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WEAVE-IO query interface for accessing WEAVE data

Project description

PyPI

Installation

Installation is done using pip with Python 3.7 or above (python environment installation is handled in the install script). The install script install.sh can be downloaded and run with chmod +x install.sh && ./install.sh. This will place weaveio in its own environment - accessed using conda activate weaveio. Upgrades are now handled by the weaveio command line application which will be installed along with weaveio.

To enable ssh access for jupyter notebooks please refer to the section entitled "ssh access" below.

Upgrading to 2022.1.5

If you are on a weaveio version older than 2022.1.5 then please run the following:

  1. conda activate weaveio
  2. pip install weaveio --upgrade --no-cache-dir
  3. Remove old weaveio aliases in your .bashrc or .tcshrc files
  4. Add a new alias with conda activate weaveio && echo "alias weaveio=$(dirname "$(which python)")/weaveio" >> ~/.bashrc
  5. source ~/.bashrc or source ~/.tcshrc

weaveio command line

In versions post 2022.1.5, we will use the weaveio command line to run the following commands:

  • console - runs an ipython console with weaveio activated
  • jupyter - starts a jupyter notebook in the current directory in the weaveio environment (you can list active servers and also stop them).
  • version - Returns version info
  • upgrade - Uses pip to install the latest version of weaveio

Tutorial

WEAVE objects

  • An OB holds all the information that pertains to making an observation: the targets, the conditions, the instrument configuration. You can locate specific OBs with their obid data.obs[obid]

  • An Exposure is one integration of both arms of the spectrograph. You can locate Exposures like so: data.exposures[mjd]

  • A Run is a weave term for an exposure taken in one arm of the spectrograph (so there are always 2 Runs per Exposure). You can locate runs using their runid data.runs[runid].

  • A spectrum in weaveio refers to a single spectrum of a single target (not the block of spectr*a*)

  • An L1 product refers to the spectra recorded in an L1File. All L1 data is separated by camera colour (red and blue).

    • A single spectrum is the processed spectrum from the raw data
    • A stack spectrum is the spectrum resulting from stacking two or more single spectra in a single ob
    • A superstack spectrum results from stacking between OBs but with the same instrument configuration
    • A supertarget spectrum results from stacking every single spectrum of a single Weave_Target cname.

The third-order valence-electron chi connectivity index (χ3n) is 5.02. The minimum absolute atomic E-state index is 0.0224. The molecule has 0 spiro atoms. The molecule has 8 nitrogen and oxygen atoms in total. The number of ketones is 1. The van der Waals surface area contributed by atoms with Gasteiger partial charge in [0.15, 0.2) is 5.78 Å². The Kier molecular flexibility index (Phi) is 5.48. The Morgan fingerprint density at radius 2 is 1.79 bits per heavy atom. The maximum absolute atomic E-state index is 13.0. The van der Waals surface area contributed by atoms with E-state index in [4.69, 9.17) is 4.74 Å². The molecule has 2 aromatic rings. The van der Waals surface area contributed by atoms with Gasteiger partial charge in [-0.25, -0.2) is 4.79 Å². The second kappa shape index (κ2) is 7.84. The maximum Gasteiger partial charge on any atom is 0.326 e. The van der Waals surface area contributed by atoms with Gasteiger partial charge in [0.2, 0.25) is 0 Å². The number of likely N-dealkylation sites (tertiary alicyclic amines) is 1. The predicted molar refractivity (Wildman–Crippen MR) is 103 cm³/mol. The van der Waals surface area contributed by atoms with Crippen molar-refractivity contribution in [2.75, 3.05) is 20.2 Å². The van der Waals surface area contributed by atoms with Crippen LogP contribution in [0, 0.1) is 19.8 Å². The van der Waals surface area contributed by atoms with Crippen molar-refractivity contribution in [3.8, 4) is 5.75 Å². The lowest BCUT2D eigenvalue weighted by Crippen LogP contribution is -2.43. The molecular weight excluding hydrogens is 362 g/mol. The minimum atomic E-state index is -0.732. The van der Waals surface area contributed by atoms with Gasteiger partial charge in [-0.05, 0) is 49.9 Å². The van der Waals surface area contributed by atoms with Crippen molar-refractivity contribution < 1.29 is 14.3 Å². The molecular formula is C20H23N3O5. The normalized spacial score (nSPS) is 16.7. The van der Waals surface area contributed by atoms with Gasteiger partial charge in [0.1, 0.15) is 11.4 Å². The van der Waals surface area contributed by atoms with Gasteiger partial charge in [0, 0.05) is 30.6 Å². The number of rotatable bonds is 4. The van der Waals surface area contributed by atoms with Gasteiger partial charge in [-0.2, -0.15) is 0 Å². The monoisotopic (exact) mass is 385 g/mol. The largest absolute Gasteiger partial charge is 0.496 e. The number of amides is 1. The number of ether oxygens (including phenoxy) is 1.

• An L2 product refers to analysis products performed by Redrock, Gandalf, PPXF, RVSpecFit, and Ferre.

  • Each one of these fits has a model spectrum and analysis output (such as line indices)

  • Each L2 product has at least 2 corresponding L1 products since the red and blue spectra are joined together for the analysis.

  • There are three types of target

    1. weave_target is the unified target based on ra, dec. They have a unique CNAME
    2. survey_target is a target specified by a survey in a survey_catalogue (they reference a single weave_target). These are unique to a catalogue.
    3. fibre_target is a result of assigning a spectrograph fibre to a survey_target. These are unique to an OBSpec.

What is an attribute? What is an object? What is a product?

  • weave.io is an object orientated query language using a neo4j database hosted at lofar.herts.ac.uk.
  • weave.io stores 4 (+1) types of object:
    1. File - A reference to a physical fits file on the herts system (it also stores references to individual fits.HDUs and their headers as separate objects, but the user doesn't need to know of their existence to use weave.io)
    2. Object - A object that references a concept in the WEAVE universe that has attributes (an OB object has an obid attribute, an exposure object has an attribute expmjd
    3. Attribute - A piece of data that belongs to some object
    4. Product - A special type of attribute which references binary data not stored in the database itself (e.g. spectrum flux). You cannot perform arithmetic/indexing on product attributes.

Running a query

A query finds the locations of all the L1/L2/Raw products that you want. It is analogous to an SQL query except that it is written in Python.

  • A query is constructed using python like so:

    from weaveio import *
    data = Data(username, password)
    
    runs = data.obs[obid].runs
    reds = runs[runs.colour == 'red']
    spectra = reds.l1singlespectra
    

    runs, reds, spectra are all queries

  • Each part of this query can be run independently, using the parentheses:

    • runs.runids is still a query